When you first opened, one of your biggest products were your Olive Oil and Balsamic Vinegars. Tell us more about those. Often times the Olive Oil that are on most grocery shelves are adulterated and not quality. In other words, you aren’t quite getting what you are paying for. Most of us don’t know about Olive Oil, the quality and the process. Ours are some of the best in the world. Unless you know someone with a grove that is pressing it and sending some to you, you really cannot find a better quality. Our Balsamics are the same, the highest quality and made from grapes. We only use the products we sell in our kitchen. A lot of our customers have dietary restrictions or have diseases they are trying to combat so it is very important to us that we cook with the highest quality for them.
How and when was your passion and interest in healthy eating born? Have you always eaten natural and organic foods? [Laughing] No – I was the pickiest kid ever and I was raised on Velveeta cheese. I thought I hated real cheese until I went to college and explored the world of cheese. Even in college, I was very picky and did not eat well. When I started dating Matt, I was first exposed to an organic family. They were making Kombucha almost fifty, sixty years ago. They were ahead of everyone else. I was exposed to a more organic natural way of eating and living, and I found it interesting. It was the seed that was planted. It wasn’t until I was pregnant with my daughter that it kicked me into overdrive. I had to consider what I was putting into my body and why. I began to do tons of research. I started getting angry about what I was paying money for and more importantly what I was feeding my growing family. That was the thread that pulled the sweater off completely. When we started shopping, we spent an enormous amount of time researching. It was everything, it almost made me a little crazy. No one has time to do that research and not everyone is as passionate about it. This helped us decide that we wanted to have a store where people do not have to research for what is in their food, and luckily, we have built a reputation around that. Everyone knows that if it is here, we have cleared it and it is pretty good stuff. Nothing is perfect but it is going to be the best you can get for the price.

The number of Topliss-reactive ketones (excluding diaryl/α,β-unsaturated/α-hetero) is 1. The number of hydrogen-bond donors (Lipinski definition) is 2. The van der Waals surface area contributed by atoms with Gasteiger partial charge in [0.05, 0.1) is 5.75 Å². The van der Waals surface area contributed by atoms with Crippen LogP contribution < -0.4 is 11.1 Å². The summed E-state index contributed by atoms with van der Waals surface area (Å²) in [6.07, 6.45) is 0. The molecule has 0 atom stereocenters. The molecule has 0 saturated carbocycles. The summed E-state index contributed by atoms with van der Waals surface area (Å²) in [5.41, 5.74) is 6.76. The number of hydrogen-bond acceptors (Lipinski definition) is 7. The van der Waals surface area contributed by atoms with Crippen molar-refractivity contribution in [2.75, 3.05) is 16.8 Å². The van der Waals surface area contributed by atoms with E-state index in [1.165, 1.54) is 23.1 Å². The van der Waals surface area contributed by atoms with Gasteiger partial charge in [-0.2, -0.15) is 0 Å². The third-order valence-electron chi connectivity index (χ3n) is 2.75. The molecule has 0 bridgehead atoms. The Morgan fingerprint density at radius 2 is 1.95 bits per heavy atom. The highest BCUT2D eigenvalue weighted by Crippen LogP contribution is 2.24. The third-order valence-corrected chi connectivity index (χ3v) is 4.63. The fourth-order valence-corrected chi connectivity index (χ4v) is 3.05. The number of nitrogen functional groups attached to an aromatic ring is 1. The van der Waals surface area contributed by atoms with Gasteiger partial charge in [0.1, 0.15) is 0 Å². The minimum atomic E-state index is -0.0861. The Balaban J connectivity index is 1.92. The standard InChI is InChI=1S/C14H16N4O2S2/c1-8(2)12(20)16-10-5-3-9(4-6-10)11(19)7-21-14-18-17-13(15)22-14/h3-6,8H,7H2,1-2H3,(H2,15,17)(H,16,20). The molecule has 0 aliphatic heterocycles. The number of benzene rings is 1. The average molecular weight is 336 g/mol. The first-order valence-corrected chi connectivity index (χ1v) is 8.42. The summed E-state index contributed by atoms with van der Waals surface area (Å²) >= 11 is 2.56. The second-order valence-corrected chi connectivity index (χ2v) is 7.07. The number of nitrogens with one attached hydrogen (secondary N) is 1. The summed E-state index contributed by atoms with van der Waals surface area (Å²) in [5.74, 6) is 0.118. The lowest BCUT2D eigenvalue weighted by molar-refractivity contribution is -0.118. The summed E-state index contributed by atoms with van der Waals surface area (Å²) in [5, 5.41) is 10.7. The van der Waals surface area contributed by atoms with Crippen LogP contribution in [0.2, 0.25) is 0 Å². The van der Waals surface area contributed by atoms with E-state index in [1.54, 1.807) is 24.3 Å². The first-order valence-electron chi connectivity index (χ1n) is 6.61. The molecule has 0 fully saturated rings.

What is your favorite thing on the menu right now? Definitely our breakfast tacos. House made organic corn tortillas, organic black beans, local bacon, pastured eggs.
What is the favorite and most difficult thing about running your family business? The all in was definitely the most difficult. It took a toll on our marriage, our spiritual life. We sold everything and we were all in. And we did it without investors. There is no guarantee and there was a lot of risk. The reward is the flexibility, seeing the seed that you planted grow, and hearing people say this is their happy place. That is really rewarding.